We need to backward-transform ‘pi’, which is transformed by ‘stick_breaking’. Variables that are transformed are not transformed back by the current pymc3 implementation. This is a gotcha to keep in mind. See https://github.com/pymc-devs/pymc3/blob/master/pymc3/distributions/transforms.py#L200 for details

model.pi_stickbreaking__

pi_stickbreaking__

from pymc3.distributions.transforms import StickBreaking
trans = StickBreaking()
trans.backward(means['pi_stickbreaking__']).eval()

array([ 0.86564287,  0.13435713])


To demonstrate that ADVI works for large dataset with mini-batch, let’s create 100,000 samples from the same mixture distribution.

n_samples = 100000

zs = np.array([rng.multinomial(1, ps) for _ in range(n_samples)]).T
xs = [z[:, np.newaxis] * rng.multivariate_normal(m, np.eye(2), size=n_samples)
for z, m in zip(zs, ms)]
data = np.sum(np.dstack(xs), axis=2)

plt.scatter(data[:, 0], data[:, 1], c='g', alpha=0.008)
plt.scatter(ms[0, 0], ms[0, 1], c='r', s=100)
plt.scatter(ms[1, 0], ms[1, 1], c='b', s=100)
plt.xlim(-6, 6)
plt.ylim(-6, 6)

(-6, 6)


MCMC takes of ther order of a minute in time, which is 50 times more than on the small dataset.

with pm.Model() as model:
mus = [MvNormal('mu_%d' % i, mu=np.zeros(2), tau=np.eye(2), shape=(2,))
for i in range(2)]
pi = Dirichlet('pi', a=0.1 * np.ones(2), shape=(2,))
xs = DensityDist('x', logp_gmix(mus, pi, np.eye(2)), observed=data)

start = find_MAP()
step = Metropolis()
trace = sample(1000, step, start=start, chains=2, njobs=1)

logp = -3.9604e+05, ||grad|| = 55,408: 100%|██████████| 4/4 [00:00<00:00, 29.37it/s]
Sequential sampling (2 chains in 1 job)
CompoundStep
>Metropolis: [pi_stickbreaking__]
>Metropolis: [mu_1]
>Metropolis: [mu_0]
100%|██████████| 1500/1500 [01:52<00:00, 13.37it/s]
100%|██████████| 1500/1500 [02:00<00:00, 12.49it/s]
The gelman-rubin statistic is larger than 1.4 for some parameters. The sampler did not converge.
The estimated number of effective samples is smaller than 200 for some parameters.


Posterior samples are concentrated on the true means, so looks like single point for each component.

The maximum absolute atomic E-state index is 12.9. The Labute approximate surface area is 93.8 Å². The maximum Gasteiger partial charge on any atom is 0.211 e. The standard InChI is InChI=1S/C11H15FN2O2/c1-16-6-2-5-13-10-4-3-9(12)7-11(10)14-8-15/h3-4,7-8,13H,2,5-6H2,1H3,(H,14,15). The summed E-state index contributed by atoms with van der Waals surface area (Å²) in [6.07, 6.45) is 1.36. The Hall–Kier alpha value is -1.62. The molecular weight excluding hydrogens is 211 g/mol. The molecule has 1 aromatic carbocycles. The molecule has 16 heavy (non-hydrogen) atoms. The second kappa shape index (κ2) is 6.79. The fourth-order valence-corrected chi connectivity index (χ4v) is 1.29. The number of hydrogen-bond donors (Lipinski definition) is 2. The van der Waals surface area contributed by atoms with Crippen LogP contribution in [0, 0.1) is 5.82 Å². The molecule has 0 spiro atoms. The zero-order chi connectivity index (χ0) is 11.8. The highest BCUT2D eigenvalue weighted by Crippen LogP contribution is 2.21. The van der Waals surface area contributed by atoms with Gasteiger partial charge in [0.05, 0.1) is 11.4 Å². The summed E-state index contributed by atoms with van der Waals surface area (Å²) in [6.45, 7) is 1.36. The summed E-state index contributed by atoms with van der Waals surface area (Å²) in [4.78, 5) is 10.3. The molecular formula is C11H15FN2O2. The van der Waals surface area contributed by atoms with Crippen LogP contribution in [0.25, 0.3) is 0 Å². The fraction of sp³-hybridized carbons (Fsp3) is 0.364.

with sns.plotting_context('poster'):
plt.scatter(data[:, 0], data[:, 1], alpha=0.01, c='g')
mu_0, mu_1 = trace['mu_0'], trace['mu_1']
plt.scatter(mu_0[-500:, 0], mu_0[-500:, 1], c="r", s=50)
plt.scatter(mu_1[-500:, 0], mu_1[-500:, 1], c="b", s=50)
plt.xlim(-6, 6)
plt.ylim(-6, 6)


For ADVI with mini-batch, put theano tensor on the observed variable of the ObservedRV. The tensor will be replaced with mini-batches. Because of the difference of the size of mini-batch and whole samples, the log-likelihood term should be appropriately scaled. To tell the log-likelihood term, we need to give ObservedRV objects (‘minibatch_RVs’ below) where mini-batch is put. Also we should keep the tensor (‘minibatch_tensors’).

minibatch_size = 200
# In memory Minibatches for better speed
data_t = pm.Minibatch(data, minibatch_size)

with pm.Model() as model:
mus = [MvNormal('mu_%d' % i, mu=np.zeros(2), tau=0.1 * np.eye(2), shape=(2,))
for i in range(2)]
pi = Dirichlet('pi', a=0.1 * np.ones(2), shape=(2,))
xs = DensityDist('x', logp_gmix(mus, pi, np.eye(2)), observed=data_t)


Run ADVI. It’s much faster than MCMC, though the problem here is simple and it’s not a fair comparison.

# Used only to write the function call in single line for using %time
# is there more smart way?
def f():
means = approx.bij.rmap(approx.mean.eval())
sds = approx.bij.rmap(approx.std.eval())
return means, sds, -approx.hist

means, sds, elbos = f()

Average Loss = 667.16: 100%|██████████| 1500/1500 [00:01<00:00, 823.18it/s]
Finished [100%]: Average Loss = 667.05


The result is almost the same.

from copy import deepcopy

mu_0, sd_0 = means['mu_0'], sds['mu_0']
mu_1, sd_1 = means['mu_1'], sds['mu_1']
with sns.plotting_context('poster'):
fig, ax = plt.subplots()
plt.scatter(data[:, 0], data[:, 1], alpha=0.01, c='g')
plt.scatter(mu_0[0], mu_0[1], c="r", s=50)
plt.scatter(mu_1[0], mu_1[1], c="b", s=50)
plt.xlim(-6, 6)
plt.ylim(-6, 6)


The variance of the trace of ELBO is larger than without mini-batch because of the subsampling from the whole samples.

plt.plot(elbos);